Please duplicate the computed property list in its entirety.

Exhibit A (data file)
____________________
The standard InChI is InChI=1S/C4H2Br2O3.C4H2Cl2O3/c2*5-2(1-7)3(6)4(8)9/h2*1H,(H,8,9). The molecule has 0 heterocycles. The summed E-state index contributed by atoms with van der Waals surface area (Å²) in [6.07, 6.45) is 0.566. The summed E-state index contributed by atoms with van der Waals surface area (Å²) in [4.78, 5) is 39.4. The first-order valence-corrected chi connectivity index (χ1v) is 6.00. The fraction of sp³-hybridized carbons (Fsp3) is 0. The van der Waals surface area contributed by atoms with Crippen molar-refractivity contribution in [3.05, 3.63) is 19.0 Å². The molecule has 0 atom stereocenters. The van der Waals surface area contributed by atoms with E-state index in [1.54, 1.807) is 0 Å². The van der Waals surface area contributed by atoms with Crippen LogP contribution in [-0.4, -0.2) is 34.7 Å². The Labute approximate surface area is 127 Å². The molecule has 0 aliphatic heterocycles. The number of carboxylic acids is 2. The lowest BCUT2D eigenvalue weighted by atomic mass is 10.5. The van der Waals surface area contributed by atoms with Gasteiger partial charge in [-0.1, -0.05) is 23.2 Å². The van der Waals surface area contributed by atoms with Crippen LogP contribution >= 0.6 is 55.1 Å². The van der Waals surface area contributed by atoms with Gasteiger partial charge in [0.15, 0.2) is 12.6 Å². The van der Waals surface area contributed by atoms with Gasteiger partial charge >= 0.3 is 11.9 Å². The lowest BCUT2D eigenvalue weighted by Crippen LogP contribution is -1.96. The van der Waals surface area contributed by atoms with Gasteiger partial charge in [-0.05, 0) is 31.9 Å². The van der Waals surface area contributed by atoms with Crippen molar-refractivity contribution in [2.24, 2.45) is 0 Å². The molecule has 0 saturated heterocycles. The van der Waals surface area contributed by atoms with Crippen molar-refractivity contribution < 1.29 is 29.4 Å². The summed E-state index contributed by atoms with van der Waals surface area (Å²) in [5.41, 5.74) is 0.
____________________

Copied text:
The standard InChI is InChI=1S/C4H2Br2O3.C4H2Cl2O3/c2*5-2(1-7)3(6)4(8)9/h2*1H,(H,8,9). The molecule has 0 heterocycles. The summed E-state index contributed by atoms with van der Waals surface area (Å²) in [6.07, 6.45) is 0.566. The summed E-state index contributed by atoms with van der Waals surface area (Å²) in [4.78, 5) is 39.4. The first-order valence-corrected chi connectivity index (χ1v) is 6.00. The fraction of sp³-hybridized carbons (Fsp3) is 0. The van der Waals surface area contributed by atoms with Crippen molar-refractivity contribution in [3.05, 3.63) is 19.0 Å². The molecule has 0 atom stereocenters. The van der Waals surface area contributed by atoms with E-state index in [1.54, 1.807) is 0 Å². The van der Waals surface area contributed by atoms with Crippen LogP contribution in [-0.4, -0.2) is 34.7 Å². The Labute approximate surface area is 127 Å². The molecule has 0 aliphatic heterocycles. The number of carboxylic acids is 2. The lowest BCUT2D eigenvalue weighted by atomic mass is 10.5. The van der Waals surface area contributed by atoms with Gasteiger partial charge in [-0.1, -0.05) is 23.2 Å². The van der Waals surface area contributed by atoms with Crippen LogP contribution >= 0.6 is 55.1 Å². The van der Waals surface area contributed by atoms with Gasteiger partial charge in [0.15, 0.2) is 12.6 Å². The van der Waals surface area contributed by atoms with Gasteiger partial charge >= 0.3 is 11.9 Å². The lowest BCUT2D eigenvalue weighted by Crippen LogP contribution is -1.96. The van der Waals surface area contributed by atoms with Gasteiger partial charge in [-0.05, 0) is 31.9 Å². The van der Waals surface area contributed by atoms with Crippen molar-refractivity contribution in [2.24, 2.45) is 0 Å². The molecule has 0 saturated heterocycles. The van der Waals surface area contributed by atoms with Crippen molar-refractivity contribution < 1.29 is 29.4 Å². The summed E-state index contributed by atoms with van der Waals surface area (Å²) in [5.41, 5.74) is 0.